Kiefer Sutherland Returns to TV in 'Touch'

Kiefer Sutherland Returns to TV in 'Touch'

TV Guide was able to catch a moment to interview the former 24 lead actor, Kiefer Sutherland. Here he shares his thoughts about his latest TV comeback, Touch.

Inside his trailer on the set of his new Fox series Touch, Kiefer Sutherland can't stop thinking about numbers: 12,000,000... 318... 100...

"It boggles the mind," he says. "It's become a huge part of my life."

Sutherland has a better grip on the digits at hand: 12 million viewers watched the Touch preview that aired in January. The series, created by Tim Kring, the writer and producer behind Heroes, launches for real with a global media event on March 18 — a date that figures prominently in Touch's opening episode. The premiere re-airs that week in more than 100 countries around the globe and on March 22 in the United States. The wait-and-see preview combined with a worldwide rollout makes it an unprecedented launch for TV. "I'm feeling nervous," Sutherland says, lighting a cigarette. "There's a lot riding on this, and I know what it means to have a hit show, certainly."

Kring clearly has a big-picture plan for putting these themes on the air. "If we consider the ripple effect our lives have, it makes an impact on how we treat people, and that makes the world a better place," he says, sitting in his editing suite at Culver Studios in Los Angeles. He looks stressed for someone given to New Age musings, but that's because he has five episodes to lock. Plus, he's read the early reviews, which were decidedly mixed. One critic called the preview "likable but dumb." Kring is tweaking the show.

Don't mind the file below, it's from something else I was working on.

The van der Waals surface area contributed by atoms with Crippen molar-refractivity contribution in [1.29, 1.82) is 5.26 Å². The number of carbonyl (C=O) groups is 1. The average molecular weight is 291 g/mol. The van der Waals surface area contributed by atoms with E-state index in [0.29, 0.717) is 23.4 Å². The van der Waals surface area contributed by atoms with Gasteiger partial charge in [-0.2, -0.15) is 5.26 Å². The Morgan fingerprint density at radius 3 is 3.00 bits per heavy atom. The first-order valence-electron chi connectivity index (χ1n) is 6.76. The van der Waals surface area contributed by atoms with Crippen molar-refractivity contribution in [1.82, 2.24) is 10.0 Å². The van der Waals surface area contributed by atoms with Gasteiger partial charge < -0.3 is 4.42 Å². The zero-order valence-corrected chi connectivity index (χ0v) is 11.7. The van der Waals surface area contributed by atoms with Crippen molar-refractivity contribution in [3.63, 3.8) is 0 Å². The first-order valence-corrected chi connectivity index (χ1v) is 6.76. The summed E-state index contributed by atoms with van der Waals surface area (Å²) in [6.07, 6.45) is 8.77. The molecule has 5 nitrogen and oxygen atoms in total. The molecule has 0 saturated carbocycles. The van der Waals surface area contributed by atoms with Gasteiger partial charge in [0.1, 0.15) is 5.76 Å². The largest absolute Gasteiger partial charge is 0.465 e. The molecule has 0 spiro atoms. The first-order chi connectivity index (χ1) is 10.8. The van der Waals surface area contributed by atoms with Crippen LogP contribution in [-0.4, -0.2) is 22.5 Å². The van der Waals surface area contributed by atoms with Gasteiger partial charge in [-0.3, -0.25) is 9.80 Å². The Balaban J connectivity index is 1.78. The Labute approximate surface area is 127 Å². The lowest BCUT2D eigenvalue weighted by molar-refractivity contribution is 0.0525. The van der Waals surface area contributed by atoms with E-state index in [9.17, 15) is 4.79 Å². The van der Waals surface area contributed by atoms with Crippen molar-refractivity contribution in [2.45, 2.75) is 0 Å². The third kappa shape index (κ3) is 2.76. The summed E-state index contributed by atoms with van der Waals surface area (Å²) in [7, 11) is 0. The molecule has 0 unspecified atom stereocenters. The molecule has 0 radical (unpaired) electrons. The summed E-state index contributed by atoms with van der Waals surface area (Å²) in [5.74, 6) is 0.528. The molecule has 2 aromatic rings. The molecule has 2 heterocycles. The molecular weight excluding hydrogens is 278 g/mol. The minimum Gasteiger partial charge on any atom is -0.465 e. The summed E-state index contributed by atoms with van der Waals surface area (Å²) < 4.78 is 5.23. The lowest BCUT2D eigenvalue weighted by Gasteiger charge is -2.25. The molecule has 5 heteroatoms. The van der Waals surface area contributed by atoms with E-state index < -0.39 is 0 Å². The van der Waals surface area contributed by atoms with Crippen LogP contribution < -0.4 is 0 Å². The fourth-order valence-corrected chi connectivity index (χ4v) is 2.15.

"We may not always tie up each episode as neatly as we did in the pilot," he says, adding that not all the stories will be uplifting or positive, and that "minor characters may emerge in one episode and then reappear down the line four or five episodes later."

Ultimately, says Sutherland, "Touch is a show about fate. And you never know what fate will deal you. It's sometimes scary, sometimes funny, sometimes dangerous, sometimes poignant. I guess you can say it's like making a television show."

Source: TV Guide